Landscapes give latitude to 2-D material designers

Rice, Oak Ridge scientists show growing atom-thin sheets on cones allows control of defects

Hands of Henry” (Nitant Gupta, c. 2017; WS2 on conical canvas)

Rice University researchers have learned to manipulate two-dimensional materials to design in defects that enhance the materials’ properties.

The Rice lab of theoretical physicist Boris Yakobson and colleagues at Oak Ridge National Laboratory are combining theory and experimentation to prove it’s possible to give 2-D materials specific defects, especially atomic-scale seams called grain boundaries. These boundaries may be used to enhance the materials’ electronic, magnetic, mechanical, catalytic and optical properties.

The key is introducing curvature to the landscape that constrains the way defects propagate. The researchers call this “tilt grain boundary topology,” and they achieve it by growing their materials onto a topographically curved substrate — in this case, a cone. The angle of the cone dictates if, what kind and where the boundaries appear.

The research is the subject of a paper in the American Chemical Society journal ACS Nano.

– See more at Rice News

Bubbles help new catalysts self-optimize

Rice, Lawrence Livermore scientists replace expensive platinum for efficient hydrogen production

Scientists at Rice University and the Lawrence Livermore National Laboratory have predicted and created new two-dimensional electrocatalysts to extract hydrogen from water with high performance and low cost.

In the process, they also created a simple model to screen materials for catalytic activity.

Several catalysts were modeled by Rice theoretical physicist Boris Yakobson and lead author Yuanyue Liu, a former graduate student in his lab, and made and tested by Rice materials scientists led by Pulickel Ajayan and Jun Lou. They found the new dichalcogenide catalysts matched the efficiency of platinum — the most common hydrogen evolution reaction (HER) catalyst in water-splitting cells — and can be made at a fraction of the cost.

The study appears in Nature Energy.

– See more at Rice News

Nothing Boring about the Thinnest Boron Ever

Department of Energy’s Office of Science (BES) highlights our work on 2D boron

… Can boron, which is adjacent to carbon on the Periodic Table, also form a 2-D material and, if so, what are its properties? Researchers at Rice University used theory and simulation techniques to identify possible 2-D boron structures. Their findings showed that, based upon the metal substrate used during the fabrication process, the structure of monolayer boron changed drastically. Using this information, researchers from Argonne National Laboratory, Northwestern University, and their collaborators from other institutions utilized the Department of Energy’s Center for Nanoscale Material, a user facility, to attempt the synthesis of borophene on a silver substrate.

– See more at science.energy.gov

Boron atoms stretch out, gain new powers

Rice simulations demonstrate 1-D material’s stiffness, electrical versatility

Hold on, there, graphene. You might think you’re the most interesting new nanomaterial of the century, but boron might already have you beat, according to scientists at Rice University.

A Rice team that simulated one-dimensional forms of boron — both two-atom-wide ribbons and single-atom chains — found they possess unique properties. The new findings appear this week in the Journal of the American Chemical Society.

For example, if metallic ribbons of boron are stretched, they morph into antiferromagnetic semiconducting chains, and when released they fold back into ribbons.

In The News

Nano-chimneys can cool circuits

chim_v2Rice scientists calculate tweaks to graphene would form phonon-friendly cones

A few nanoscale adjustments may be all that is required to make graphene-nanotube junctions excel at transferring heat, according to Rice University scientists.

The Rice lab of theoretical physicist Boris Yakobson found that putting a cone-like “chimney” between the graphene and nanotube all but eliminates a barrier that blocks heat from escaping.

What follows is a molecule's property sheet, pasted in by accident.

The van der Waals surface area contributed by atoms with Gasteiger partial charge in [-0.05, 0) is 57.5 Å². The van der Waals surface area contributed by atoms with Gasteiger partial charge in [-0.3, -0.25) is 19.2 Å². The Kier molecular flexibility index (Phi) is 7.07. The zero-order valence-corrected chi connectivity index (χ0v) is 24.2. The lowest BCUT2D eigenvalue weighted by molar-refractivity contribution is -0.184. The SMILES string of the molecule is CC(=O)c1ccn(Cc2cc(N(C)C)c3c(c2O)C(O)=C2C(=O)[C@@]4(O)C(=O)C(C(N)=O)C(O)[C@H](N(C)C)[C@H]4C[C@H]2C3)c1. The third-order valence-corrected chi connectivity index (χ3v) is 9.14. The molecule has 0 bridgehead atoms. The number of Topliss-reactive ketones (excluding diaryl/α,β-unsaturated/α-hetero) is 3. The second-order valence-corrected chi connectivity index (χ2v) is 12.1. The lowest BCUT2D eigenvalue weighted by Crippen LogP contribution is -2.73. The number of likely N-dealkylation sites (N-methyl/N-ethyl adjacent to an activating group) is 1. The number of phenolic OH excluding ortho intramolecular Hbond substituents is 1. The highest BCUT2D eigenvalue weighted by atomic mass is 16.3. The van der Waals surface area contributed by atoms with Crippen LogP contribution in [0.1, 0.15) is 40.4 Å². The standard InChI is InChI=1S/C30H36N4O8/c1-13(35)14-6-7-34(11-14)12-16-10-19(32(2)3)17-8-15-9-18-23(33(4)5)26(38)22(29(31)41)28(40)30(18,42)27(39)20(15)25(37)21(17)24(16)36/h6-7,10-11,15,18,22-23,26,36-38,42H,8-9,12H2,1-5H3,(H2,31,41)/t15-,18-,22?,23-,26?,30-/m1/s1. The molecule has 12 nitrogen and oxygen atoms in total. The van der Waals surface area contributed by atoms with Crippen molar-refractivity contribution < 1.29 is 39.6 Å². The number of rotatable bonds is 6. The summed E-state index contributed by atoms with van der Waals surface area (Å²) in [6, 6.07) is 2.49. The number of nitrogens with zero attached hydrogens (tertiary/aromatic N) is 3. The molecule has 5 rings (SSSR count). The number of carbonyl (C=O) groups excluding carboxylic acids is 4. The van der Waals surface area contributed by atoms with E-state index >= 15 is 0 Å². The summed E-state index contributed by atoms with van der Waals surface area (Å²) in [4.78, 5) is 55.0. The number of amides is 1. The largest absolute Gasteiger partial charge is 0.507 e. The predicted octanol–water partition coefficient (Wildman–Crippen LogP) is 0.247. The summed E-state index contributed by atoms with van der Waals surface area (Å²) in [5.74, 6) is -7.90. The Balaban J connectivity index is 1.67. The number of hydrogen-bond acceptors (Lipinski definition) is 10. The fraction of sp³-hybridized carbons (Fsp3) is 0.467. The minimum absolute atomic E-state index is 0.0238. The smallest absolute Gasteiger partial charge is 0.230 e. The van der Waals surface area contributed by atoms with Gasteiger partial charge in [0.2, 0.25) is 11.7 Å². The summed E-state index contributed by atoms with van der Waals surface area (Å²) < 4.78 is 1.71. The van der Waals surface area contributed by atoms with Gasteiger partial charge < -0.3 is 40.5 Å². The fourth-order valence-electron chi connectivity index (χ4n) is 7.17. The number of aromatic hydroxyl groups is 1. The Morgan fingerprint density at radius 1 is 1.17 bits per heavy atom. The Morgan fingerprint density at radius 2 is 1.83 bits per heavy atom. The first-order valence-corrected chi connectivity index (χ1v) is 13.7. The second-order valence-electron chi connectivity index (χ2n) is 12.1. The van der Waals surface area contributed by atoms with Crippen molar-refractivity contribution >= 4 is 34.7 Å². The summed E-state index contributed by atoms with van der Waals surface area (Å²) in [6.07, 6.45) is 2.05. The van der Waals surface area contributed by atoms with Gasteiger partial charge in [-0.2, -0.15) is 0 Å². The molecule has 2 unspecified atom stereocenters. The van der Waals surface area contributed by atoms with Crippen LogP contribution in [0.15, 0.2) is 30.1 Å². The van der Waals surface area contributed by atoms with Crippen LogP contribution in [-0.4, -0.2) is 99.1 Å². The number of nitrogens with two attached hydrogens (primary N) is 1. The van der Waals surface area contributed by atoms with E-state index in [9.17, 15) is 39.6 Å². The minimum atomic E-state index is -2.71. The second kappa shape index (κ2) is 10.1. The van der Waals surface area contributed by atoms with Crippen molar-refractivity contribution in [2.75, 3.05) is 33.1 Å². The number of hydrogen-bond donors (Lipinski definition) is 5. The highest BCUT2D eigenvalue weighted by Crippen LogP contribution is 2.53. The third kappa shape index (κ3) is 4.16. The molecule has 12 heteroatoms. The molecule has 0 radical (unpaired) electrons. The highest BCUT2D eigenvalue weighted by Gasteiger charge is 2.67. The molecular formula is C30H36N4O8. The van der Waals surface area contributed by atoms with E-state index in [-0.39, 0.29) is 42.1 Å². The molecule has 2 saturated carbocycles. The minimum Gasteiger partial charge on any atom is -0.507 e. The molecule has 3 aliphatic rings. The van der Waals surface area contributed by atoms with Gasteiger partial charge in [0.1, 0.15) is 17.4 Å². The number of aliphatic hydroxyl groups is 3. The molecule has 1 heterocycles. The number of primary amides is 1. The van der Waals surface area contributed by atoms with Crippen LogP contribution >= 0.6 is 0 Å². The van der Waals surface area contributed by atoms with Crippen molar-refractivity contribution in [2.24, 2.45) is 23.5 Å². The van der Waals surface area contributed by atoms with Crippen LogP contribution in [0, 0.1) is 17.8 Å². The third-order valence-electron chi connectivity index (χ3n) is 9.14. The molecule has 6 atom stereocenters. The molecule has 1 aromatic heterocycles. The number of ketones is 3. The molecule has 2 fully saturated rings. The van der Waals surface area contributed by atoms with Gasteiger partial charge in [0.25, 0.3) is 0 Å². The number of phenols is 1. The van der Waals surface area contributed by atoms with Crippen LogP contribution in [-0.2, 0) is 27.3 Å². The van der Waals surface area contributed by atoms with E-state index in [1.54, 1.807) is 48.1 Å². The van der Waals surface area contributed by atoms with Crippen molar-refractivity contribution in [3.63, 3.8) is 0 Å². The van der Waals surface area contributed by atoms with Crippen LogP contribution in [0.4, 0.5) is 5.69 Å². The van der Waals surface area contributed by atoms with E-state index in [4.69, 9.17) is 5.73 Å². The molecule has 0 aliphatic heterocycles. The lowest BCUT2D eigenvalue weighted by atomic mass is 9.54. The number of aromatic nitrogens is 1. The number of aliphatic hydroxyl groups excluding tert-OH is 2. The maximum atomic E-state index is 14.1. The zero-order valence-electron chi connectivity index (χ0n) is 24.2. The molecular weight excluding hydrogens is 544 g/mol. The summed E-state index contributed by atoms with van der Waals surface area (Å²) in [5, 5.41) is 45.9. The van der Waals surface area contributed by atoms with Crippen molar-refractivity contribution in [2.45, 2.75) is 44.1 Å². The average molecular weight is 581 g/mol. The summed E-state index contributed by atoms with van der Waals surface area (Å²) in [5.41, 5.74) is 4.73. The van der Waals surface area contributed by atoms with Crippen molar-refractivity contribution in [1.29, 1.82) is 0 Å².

The research appears in the American Chemical Society’s Journal of Physical Chemistry C.

Heat is transferred through phonons, quasiparticle waves that also transmit sound. The Rice theory offers a strategy to channel damaging heat away from next-generation nano-electronics.

– See more at Rice News

 

The “D-loops” are on Advanced Materials cover

adv_mater_coverThe December 14 issue of Advanced Materials features our work on carbon fibers on its back cover.

The study presents the “D-loops”, a new type of structural defect in carbon fibers, which may have highly detrimental effect on their mechanical properties and can define a new fundamental upper limit to their strength. These defects form exclusively during polyacrylonitrile (PAN) carbonization, act as stress concentrators in the graphitic basal plane, and cannot be removed by local annealing.

Related:

Luqing Wang wins 2016 Shell Graduate Fellowship

Luqing Wang, a 4th-year graduate student in Yakobson Group, has received the 2016 Shell Graduate Fellowship awarded by the Ken Kennedy Institute for Information Technology.k2i-shell

The Ken Kennedy Institute is dedicated to the advancement of research in the fields of computing, data science and information technology, and the award recipients were selected on the basis of their research proposals which contribute to computing and data issues the oil and gas industry currently faces.

While a majority of the program’s fellowship awards are funded by energy industry players, including BP, ExxonMobil, Schlumberger and Shell, support is also provided from the Ken Kennedy Cray Graduate Fellowship, the Andrew Ladd Memorial Excellence Fund in Computer Science Fellowship and funding from the annual Rice Oil and Gas High Performance Computing Conference (OG-HPC).

– See more at Rice News

Henry Yu wins 2nd place in the NSCI Science Image Contest

solenoid_smallHenry Yu, a 4th year graduate student in the Applied Physics/MSNE program, has won 2nd place in the 2016 NSCI Image Contest held by the Wiess School of Natural Sciences, Rice University. The image shows a graphite screw dislocation structure as a nano solenoid, which can hold magnetic field orders of magnitude greater than that of planet Earth. It was produced from an actual atomic geometry, using VMD, our own Edgecount tool, MeshLab, Python scripting, and the mighty Gimp.

To learn more about the science behind the image, see:
– Rice News: Graphene nano-coils are natural electromagnets
– F. Xu, H. Yu, A. Sadrzadeh, and B. I. Yakobson, “Riemann Surfaces of Carbon as Graphene Nanosolenoids“, Nano Lett. 16, 34–39 (2016)

Explaining the gap between strength of ideal graphene and practical carbon fibers

Rice researchers simulate defects in popular fiber, suggest ways to improve it 

d-loop